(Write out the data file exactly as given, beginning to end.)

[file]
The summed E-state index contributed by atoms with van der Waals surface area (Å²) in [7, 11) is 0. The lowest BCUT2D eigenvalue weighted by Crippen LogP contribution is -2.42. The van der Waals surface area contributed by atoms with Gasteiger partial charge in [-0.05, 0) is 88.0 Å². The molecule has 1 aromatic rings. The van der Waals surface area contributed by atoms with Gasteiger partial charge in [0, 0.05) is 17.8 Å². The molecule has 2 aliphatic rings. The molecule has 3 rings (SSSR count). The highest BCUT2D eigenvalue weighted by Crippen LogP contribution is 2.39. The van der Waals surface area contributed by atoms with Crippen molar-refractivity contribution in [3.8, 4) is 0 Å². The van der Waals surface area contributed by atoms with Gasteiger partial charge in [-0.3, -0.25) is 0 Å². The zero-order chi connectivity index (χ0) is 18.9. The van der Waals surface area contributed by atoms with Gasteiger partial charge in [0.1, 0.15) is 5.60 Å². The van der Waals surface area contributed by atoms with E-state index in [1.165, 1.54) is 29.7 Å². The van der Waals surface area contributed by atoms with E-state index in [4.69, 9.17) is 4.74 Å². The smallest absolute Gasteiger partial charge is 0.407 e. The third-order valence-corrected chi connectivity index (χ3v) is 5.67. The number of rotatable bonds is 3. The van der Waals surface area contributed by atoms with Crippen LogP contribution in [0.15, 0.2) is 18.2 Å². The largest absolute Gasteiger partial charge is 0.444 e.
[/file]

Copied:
The summed E-state index contributed by atoms with van der Waals surface area (Å²) in [7, 11) is 0. The lowest BCUT2D eigenvalue weighted by Crippen LogP contribution is -2.42. The van der Waals surface area contributed by atoms with Gasteiger partial charge in [-0.05, 0) is 88.0 Å². The molecule has 1 aromatic rings. The van der Waals surface area contributed by atoms with Gasteiger partial charge in [0, 0.05) is 17.8 Å². The molecule has 2 aliphatic rings. The molecule has 3 rings (SSSR count). The highest BCUT2D eigenvalue weighted by Crippen LogP contribution is 2.39. The van der Waals surface area contributed by atoms with Crippen molar-refractivity contribution in [3.8, 4) is 0 Å². The van der Waals surface area contributed by atoms with Gasteiger partial charge in [-0.3, -0.25) is 0 Å². The zero-order chi connectivity index (χ0) is 18.9. The van der Waals surface area contributed by atoms with Gasteiger partial charge in [0.1, 0.15) is 5.60 Å². The van der Waals surface area contributed by atoms with E-state index in [1.165, 1.54) is 29.7 Å². The van der Waals surface area contributed by atoms with E-state index in [4.69, 9.17) is 4.74 Å². The smallest absolute Gasteiger partial charge is 0.407 e. The third-order valence-corrected chi connectivity index (χ3v) is 5.67. The number of rotatable bonds is 3. The van der Waals surface area contributed by atoms with Crippen LogP contribution in [0.15, 0.2) is 18.2 Å². The largest absolute Gasteiger partial charge is 0.444 e.